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  6. NCL

    NCL Active Member

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    Back in the late 50's we used to use salmon eggs that were packed in oil. One morning while steelhead fishing my Dad was making a cast and his hands were oily from the eggs, when he made the cast the rod reel went sailing out of his hand into the river. He then started looking around for a way to retrieve his rod. I came up to the spot started dragging my hook across the bottom and was able to hook his rod, which I was then able to retreive. I handed the rod to my Dad and he clicked the bail closed and we continued to fish. The whole incident from beginning to line retrivalwas about 5 minutes.
     
  7. GAT

    GAT Dumbfounded

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    It isn't that uncommon to hook a chum salmon that has a spinner in its mouth but back when the chum run was still huge on the Oregon Coast, I hooked a chum with a spinner in its mouth -- but the neat trick was that the fly point was snagged in the eye of the spinner.

    What's the chances of snagging a salmon by hooking the eye of a broken off spinner?
     
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  8. Flyborg

    Flyborg Active Member

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    I hooked a Great Blue Heron last year as I let my forward cast fly. It was late, pre-twilight dusky low light stuff. I felt horrified as soon as I let the cast go and saw the GBH flying in from my left. I immediately had to decide whether or not to try and fight it in and get the hook out, or try and break it off. It was a strong enough flyer that it was going airborne despite the drag of the line and reel. I opted to try and break it off. The thought of getting in melee range with a bird the same size as myself wasn't appealing, especially since it was getting dark fast. It was also making all manner of noise, and if you've never heard a GBH squawking, it's reminiscent of a pterodactyl raping a chicken.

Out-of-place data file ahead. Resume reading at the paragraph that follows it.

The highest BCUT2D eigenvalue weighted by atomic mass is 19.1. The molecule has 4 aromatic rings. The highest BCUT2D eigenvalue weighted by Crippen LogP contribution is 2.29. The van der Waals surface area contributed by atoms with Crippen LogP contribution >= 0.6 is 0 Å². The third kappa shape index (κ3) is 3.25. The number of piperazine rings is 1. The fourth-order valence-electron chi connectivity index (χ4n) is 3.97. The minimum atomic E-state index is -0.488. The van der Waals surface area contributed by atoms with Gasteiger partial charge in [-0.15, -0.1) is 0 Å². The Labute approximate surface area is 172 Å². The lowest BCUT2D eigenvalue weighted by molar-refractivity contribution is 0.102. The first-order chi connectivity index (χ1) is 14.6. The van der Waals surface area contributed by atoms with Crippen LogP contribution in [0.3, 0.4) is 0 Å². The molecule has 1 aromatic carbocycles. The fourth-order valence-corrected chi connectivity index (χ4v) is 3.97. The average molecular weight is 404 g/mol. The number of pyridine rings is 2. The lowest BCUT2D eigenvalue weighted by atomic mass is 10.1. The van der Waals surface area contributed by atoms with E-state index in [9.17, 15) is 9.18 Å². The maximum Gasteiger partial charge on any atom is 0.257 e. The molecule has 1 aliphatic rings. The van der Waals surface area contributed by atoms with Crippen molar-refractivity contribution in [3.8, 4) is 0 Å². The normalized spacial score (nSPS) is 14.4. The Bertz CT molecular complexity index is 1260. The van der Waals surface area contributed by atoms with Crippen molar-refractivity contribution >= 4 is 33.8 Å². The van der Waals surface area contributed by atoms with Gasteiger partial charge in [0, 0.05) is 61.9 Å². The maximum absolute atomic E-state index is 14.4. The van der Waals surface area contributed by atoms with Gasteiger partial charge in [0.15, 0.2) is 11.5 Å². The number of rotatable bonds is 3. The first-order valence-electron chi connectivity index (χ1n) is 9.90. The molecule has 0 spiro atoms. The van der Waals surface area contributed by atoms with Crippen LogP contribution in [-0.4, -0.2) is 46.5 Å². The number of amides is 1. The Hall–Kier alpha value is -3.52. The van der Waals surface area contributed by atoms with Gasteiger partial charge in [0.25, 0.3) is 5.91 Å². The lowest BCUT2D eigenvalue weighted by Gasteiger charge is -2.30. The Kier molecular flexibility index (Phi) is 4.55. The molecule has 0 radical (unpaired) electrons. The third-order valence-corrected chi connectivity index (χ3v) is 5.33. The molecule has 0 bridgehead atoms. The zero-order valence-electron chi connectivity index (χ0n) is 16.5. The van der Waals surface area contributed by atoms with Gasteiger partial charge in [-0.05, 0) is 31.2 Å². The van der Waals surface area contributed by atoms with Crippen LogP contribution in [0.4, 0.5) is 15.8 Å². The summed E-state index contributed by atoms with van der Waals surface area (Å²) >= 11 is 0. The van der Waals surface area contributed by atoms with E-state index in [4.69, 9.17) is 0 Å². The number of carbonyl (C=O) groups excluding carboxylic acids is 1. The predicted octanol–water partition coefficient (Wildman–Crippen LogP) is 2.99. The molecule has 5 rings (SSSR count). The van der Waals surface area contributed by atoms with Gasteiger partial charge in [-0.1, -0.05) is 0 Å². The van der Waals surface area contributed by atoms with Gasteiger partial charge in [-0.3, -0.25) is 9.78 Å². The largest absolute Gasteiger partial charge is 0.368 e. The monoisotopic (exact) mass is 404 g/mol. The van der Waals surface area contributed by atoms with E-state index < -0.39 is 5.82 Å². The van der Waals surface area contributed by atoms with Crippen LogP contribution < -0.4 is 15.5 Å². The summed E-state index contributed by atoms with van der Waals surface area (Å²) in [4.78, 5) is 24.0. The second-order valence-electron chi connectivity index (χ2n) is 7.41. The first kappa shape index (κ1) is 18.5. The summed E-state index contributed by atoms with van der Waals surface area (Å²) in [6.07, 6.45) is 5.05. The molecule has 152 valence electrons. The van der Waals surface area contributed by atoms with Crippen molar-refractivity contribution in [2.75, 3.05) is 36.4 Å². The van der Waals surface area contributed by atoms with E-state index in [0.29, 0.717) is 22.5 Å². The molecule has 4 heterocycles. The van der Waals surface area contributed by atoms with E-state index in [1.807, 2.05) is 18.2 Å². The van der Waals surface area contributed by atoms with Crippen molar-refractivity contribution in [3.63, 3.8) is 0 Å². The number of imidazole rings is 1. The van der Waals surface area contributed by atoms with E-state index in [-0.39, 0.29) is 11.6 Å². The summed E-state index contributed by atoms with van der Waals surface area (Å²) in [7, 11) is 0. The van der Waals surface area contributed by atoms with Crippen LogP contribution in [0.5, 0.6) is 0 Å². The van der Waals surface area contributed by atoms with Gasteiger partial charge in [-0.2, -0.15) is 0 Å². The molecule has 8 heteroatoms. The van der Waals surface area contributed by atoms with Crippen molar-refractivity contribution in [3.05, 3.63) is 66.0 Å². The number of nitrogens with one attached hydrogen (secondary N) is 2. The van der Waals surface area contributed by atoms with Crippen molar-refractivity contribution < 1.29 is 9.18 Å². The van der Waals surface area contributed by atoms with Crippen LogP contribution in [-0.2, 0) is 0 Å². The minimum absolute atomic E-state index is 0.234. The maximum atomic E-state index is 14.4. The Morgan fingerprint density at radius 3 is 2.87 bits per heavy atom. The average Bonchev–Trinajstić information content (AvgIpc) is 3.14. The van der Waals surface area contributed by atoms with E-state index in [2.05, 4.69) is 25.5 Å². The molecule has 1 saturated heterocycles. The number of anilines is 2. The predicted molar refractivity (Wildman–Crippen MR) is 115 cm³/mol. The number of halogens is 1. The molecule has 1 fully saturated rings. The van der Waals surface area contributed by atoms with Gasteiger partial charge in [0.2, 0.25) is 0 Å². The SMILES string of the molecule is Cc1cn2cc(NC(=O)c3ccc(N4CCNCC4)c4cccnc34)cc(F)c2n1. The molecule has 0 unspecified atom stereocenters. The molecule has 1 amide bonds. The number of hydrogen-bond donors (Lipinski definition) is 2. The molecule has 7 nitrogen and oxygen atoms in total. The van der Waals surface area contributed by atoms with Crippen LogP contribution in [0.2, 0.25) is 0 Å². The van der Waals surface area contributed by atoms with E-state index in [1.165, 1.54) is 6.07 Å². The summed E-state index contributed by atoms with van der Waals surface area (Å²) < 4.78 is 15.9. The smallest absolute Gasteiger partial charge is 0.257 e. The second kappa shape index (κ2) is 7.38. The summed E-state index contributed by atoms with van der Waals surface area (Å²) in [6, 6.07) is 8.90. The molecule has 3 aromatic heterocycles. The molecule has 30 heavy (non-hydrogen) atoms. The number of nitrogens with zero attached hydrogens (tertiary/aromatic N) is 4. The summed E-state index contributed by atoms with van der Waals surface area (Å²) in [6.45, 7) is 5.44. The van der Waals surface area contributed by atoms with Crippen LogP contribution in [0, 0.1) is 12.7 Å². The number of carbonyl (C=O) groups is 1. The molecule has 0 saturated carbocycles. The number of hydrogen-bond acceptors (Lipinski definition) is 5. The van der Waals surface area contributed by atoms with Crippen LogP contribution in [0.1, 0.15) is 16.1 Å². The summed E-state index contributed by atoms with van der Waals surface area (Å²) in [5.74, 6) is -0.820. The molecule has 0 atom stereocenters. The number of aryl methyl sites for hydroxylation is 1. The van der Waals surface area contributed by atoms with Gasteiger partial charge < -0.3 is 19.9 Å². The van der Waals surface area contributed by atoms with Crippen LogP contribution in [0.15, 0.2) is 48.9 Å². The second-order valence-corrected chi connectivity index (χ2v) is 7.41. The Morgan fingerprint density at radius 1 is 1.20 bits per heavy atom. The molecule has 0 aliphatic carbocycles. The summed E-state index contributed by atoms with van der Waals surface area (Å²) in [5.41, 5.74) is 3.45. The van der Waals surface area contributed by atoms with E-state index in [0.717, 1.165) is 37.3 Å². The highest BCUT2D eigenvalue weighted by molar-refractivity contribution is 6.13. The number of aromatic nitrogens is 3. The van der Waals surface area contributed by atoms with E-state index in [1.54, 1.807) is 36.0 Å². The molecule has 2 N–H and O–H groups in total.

So, while it was airborne, I straightened the rod and pulled hard as if I were trying to break free from a snag. The tippet didn't break and the bird immediately fell thirty feet straight into the water. I was again horrified. It again went airborne without much effort and continued its noisy tirade, which I was sure was bringing every federal environmental agent within 3,000 miles running to put me in jail for fucking with this majestic and protected bird.

    At this point I realized I wasn't going to break it off unless the bird was in the water. I needed resistance. So again I yarded on the line, and again it dropped straight down into the water. At which point I immediately tightened it up and yanked on that motherfucker like I was the Hulk. And it broke off. I immediately reeled in my stuff, and got the hell out of there.
     
  9. zen leecher aka bill w

    zen leecher aka bill w born to work, forced to fish

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    Another story. I almost had a muskrat on my line at Rocky Ford on Wednesday night. I thought he'd swim over the line, but no... he was pushing it with his mouth/head. I'm glad there was no hookup.

    I don't think he would have gotten me into my backing but the short distance tussle might have taken a while.
     
  10. Preston

    Preston Active Member

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    At Chopaka last year, a ruddy duck swam across my fishing buddy's line as he was retrieving his fly, and somehow got securely hooked up. The duck was successfully netted and released after a brief struggle.
    DSCF0046.JPG
     
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  11. GAT

    GAT Dumbfounded

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    The only bird I've hooked yet was at 3 Buck Bridge on The Madison. I was fishing a size 18 parachute Adams and a swift flew down and took the fly off the surface. I had a heck of a time landing the tiny bird and was only able to cutt off the tippet material to finally release the poor guy. I have no idea if he made it or not but I kind'a doubt if he did.

    I'm surprised it isn't more common that birds take our flies when the birds are feeding on duns.

    I have a rule when it comes to flying critters that eat insects... when the bats start showing up in the evening is when I leave the water.